• WANTED: Happy members who like to discuss audio and other topics related to our interest. Desire to learn and share knowledge of science required as is 20 years of participation in forums (not all true). There are daily reviews of audio hardware and expert members to help answer your questions. Click here to have your audio equipment measured for free!

What is Alan Shaw on about? (is "coloration" unmeasurable?)

JRS

Addicted to Fun and Learning
Joined
Sep 22, 2021
Messages
830
Likes
715
Location
Albuquerque, NM USA
Interesting situation, particularly given the intensity of the guy's discomfort without being able to even begin to identify the cause. My best guess would be an unpleasant (but maybe not huge) room mode, which gives him a subliminal cringing-in-advance feeling, which I'm sure is mentally very fatiguing, because of a chronic inability to relax. Or, possibly, a hyper-sensitivity to high midrange, where human hearing is very acute. I have known a couple of people who suffer like that. They describe it like being hit in the forehead with a hammer. The solution there is also EQ, in the form of a deep scoop, like a super-BBC dip.
That's a very good and not so obvious point. Even though I am in my sixtis and have significant hearing loss above 10k, if I am in reflective room with much HF content, I lose my bloody mind, just as a claustrophobic might react to being stuck in a closet. No one else seems phased. It's something of a shame as many restaurants and brewpubs operate in some awful repurposed bldgs with the exposed ductwork and what not, and few bother with hanging some absorbers. I swear they must all be deaf.
 
OP
ahofer

ahofer

Major Contributor
Forum Donor
Joined
Jun 3, 2019
Messages
2,176
Likes
3,700
Location
New York City
That's a very good and not so obvious point. Even though I am in my sixtis and have significant hearing loss above 10k, if I am in reflective room with much HF content, I lose my bloody mind, just as a claustrophobic might react to being stuck in a closet. No one else seems phased. It's something of a shame as many restaurants and brewpubs operate in some awful repurposed bldgs with the exposed ductwork and what not, and few bother with hanging some absorbers. I swear they must all be deaf.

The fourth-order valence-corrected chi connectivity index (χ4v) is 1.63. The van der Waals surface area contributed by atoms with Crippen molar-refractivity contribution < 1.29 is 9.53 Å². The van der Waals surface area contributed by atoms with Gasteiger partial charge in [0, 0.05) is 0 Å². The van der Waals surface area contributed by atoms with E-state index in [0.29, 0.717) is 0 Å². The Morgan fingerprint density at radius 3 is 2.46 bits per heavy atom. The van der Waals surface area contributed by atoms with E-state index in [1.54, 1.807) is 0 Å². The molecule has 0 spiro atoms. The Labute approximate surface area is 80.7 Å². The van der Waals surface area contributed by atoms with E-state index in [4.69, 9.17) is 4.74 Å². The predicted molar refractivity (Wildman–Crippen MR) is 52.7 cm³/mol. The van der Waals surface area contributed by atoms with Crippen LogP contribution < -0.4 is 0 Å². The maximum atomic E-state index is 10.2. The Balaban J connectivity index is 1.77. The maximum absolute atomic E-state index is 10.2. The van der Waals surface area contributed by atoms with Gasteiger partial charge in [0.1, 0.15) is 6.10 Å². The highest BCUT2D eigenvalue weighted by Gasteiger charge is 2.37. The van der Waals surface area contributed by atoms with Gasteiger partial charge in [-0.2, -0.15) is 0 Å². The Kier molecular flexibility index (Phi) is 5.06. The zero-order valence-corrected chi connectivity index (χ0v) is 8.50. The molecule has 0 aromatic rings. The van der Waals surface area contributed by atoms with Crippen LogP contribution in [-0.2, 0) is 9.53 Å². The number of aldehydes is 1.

I recently installed new dimmers in the apartment, and the high frequency whine really bugs me. My wife (the musician) laughs at me when I adjust them or turn them off. She doesn't notice.
 
  • Like
Reactions: JRS

JRS

Addicted to Fun and Learning
Joined
Sep 22, 2021
Messages
830
Likes
715
Location
Albuquerque, NM USA
I also suffer easely from listening fatigue, and did not find yet what cause it. But i'm sure you can measure it, you just need to find what to measure (and i did not find it yet, nor found someone who did). And in my case it's not room depending for me, it's more speaker depending. Older Genelecs were terrible to my ears (altough they measure good), but the new ones do it it better as example. And i'm not the only one who has this kind of issue, not depending on room.

But Allan Shaw, altough he is very capeble speaker designer, is also a salesman that knows his speakers are very easy on the ear, and here he is clearly trying to sell something, cfr one of his speakers. He smells an opportunity and acts towards catching it.
I hear you, I sold highly praised Thiel CS3.5's and Dunlavy Sc-IV's for that very reason. I am sure they both measured very well. Needless to say, I have never bought speakers w/o extensive home audition first, and instead of taking my favorite reference tunes for store auditions, I took well recorded material that was on the edge of grating for me. Shame I wasted so much $$ first.

Now I just build my own. Life is much simpler.
 

theREALdotnet

Active Member
Joined
Mar 11, 2022
Messages
262
Likes
313
So, for example, chasing a noise floor in the electronics of -120dB is just daft when the loudspeaker's dominant noise floor is
perhaps only -40dB, or in some frequencies only -20dB or even less.

Speakers have a noise floor? Does he mean distortion, or are we talking about active speakers?
 
OP
ahofer

ahofer

Major Contributor
Forum Donor
Joined
Jun 3, 2019
Messages
2,176
Likes
3,700
Location
New York City